Australian Regenerative Medicine Institute

The Role of Selective Digestive Tract Decontamination on Mortality and Respiratory Tract Infections

The Role of Selective Digestive Tract Decontamination on Mortality and Respiratory Tract InfectionsNosocomial pneumonia accounts for IS to 18 percent of all nosocomial infections in the United States and is the leading cause of patient mortality resulting from nosocomial infection.” The incidence of nosocomial pneumonia in ICUs ranges from 10 to 65 percent with case fatality rates of 13 to 55 percent.” The pathogenesis of nosocomial pneumonia may depend on specific risk factors that predispose to gastric and oropharyngeal colonization with aerobic Gram-negative bacilli. Aspirating these organisms into the lower respiratory tract can, in specific circumstances, overwhelm normal host defenses and lead to pneumonia. Logically, then, the method of selective digestive decontamination (SDD) should decrease the incidence of nosocomial infections, particularly nosocomial pneumonia, in critically ill patients. The goal of SDD is to prevent colonization of the oropharynx and the digestive tract with these potentially pathogenic bacteria by using specifically designed antibiotic regimens that are administered prophylactically. canadian drug mall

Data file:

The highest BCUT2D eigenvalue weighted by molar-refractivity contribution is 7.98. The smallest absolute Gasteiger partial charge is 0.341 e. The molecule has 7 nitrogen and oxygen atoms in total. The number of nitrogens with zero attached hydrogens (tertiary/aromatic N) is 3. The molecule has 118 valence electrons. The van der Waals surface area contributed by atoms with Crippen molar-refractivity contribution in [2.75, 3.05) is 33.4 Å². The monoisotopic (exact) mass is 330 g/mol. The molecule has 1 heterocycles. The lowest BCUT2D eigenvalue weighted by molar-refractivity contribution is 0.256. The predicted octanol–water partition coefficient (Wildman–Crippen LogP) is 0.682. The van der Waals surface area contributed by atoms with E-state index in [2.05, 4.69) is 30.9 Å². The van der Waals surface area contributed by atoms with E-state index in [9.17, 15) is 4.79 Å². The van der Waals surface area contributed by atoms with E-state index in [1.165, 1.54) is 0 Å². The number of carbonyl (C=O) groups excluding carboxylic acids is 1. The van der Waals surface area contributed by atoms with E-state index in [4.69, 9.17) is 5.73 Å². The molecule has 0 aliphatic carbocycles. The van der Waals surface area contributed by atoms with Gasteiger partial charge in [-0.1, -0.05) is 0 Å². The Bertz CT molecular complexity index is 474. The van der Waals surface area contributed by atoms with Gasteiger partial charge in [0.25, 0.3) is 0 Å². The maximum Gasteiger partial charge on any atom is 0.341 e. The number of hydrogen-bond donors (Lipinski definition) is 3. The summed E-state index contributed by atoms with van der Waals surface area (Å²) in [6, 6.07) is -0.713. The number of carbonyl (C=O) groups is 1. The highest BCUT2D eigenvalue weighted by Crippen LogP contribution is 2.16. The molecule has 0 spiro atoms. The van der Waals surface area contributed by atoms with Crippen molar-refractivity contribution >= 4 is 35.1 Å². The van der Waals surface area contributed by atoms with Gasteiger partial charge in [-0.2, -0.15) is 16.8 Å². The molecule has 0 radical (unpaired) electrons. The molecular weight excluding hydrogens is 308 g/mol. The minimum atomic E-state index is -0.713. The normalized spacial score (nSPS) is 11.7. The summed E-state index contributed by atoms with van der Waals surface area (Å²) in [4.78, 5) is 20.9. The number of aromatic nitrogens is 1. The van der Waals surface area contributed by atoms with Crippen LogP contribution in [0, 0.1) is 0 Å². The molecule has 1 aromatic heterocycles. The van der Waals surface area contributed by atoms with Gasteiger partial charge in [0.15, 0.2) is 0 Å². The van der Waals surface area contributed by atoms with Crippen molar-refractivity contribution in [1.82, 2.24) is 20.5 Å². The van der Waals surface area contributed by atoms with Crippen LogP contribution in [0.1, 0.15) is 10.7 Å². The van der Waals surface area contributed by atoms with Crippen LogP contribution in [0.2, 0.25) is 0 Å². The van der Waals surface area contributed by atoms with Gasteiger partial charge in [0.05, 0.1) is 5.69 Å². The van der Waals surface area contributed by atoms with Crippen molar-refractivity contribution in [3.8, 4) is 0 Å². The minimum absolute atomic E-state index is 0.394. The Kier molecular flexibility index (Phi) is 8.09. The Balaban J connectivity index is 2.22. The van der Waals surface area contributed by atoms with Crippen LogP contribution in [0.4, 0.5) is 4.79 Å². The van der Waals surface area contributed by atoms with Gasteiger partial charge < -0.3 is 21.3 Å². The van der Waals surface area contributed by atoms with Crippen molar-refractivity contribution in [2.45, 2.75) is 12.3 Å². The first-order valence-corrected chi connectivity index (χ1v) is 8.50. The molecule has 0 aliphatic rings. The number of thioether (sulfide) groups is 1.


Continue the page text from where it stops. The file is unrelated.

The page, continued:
These antibiotic regimens have usually targeted aerobic Gram-negative bacilli and fungi.
Several reviews and analyses of SDD have been published recently.” These reviews suggest that SDD may be beneficial in terms of decreasing nosocomial infections, although the effects of SDD on mortality appear to be less clear. Several of these reviews appear to advocate the use of SDD, especially in trauma patients, while others suggest that further investigations are required to identify clear outcome benefits from the use of SDD. Since the publication of these reviews, four new prospective clinical trials of SDD have been published. To further address the issue of SDD in light of these new data, a meta-analysis was performed.
The goal of this meta-analysis was to identify and analyze relevant outcome studies of SDD performed in general ICU populations. For purposes of this analysis, general ICU populations were defined as those comprised of medical, surgical, and trauma patients. Studies involving organ transplant patients and burn patients were not reviewed.

Category: Respiratory Symptoms

Tags: acquired infections, gram-positive bacteria, pneumonia, respiratory infection, tracheobronchitis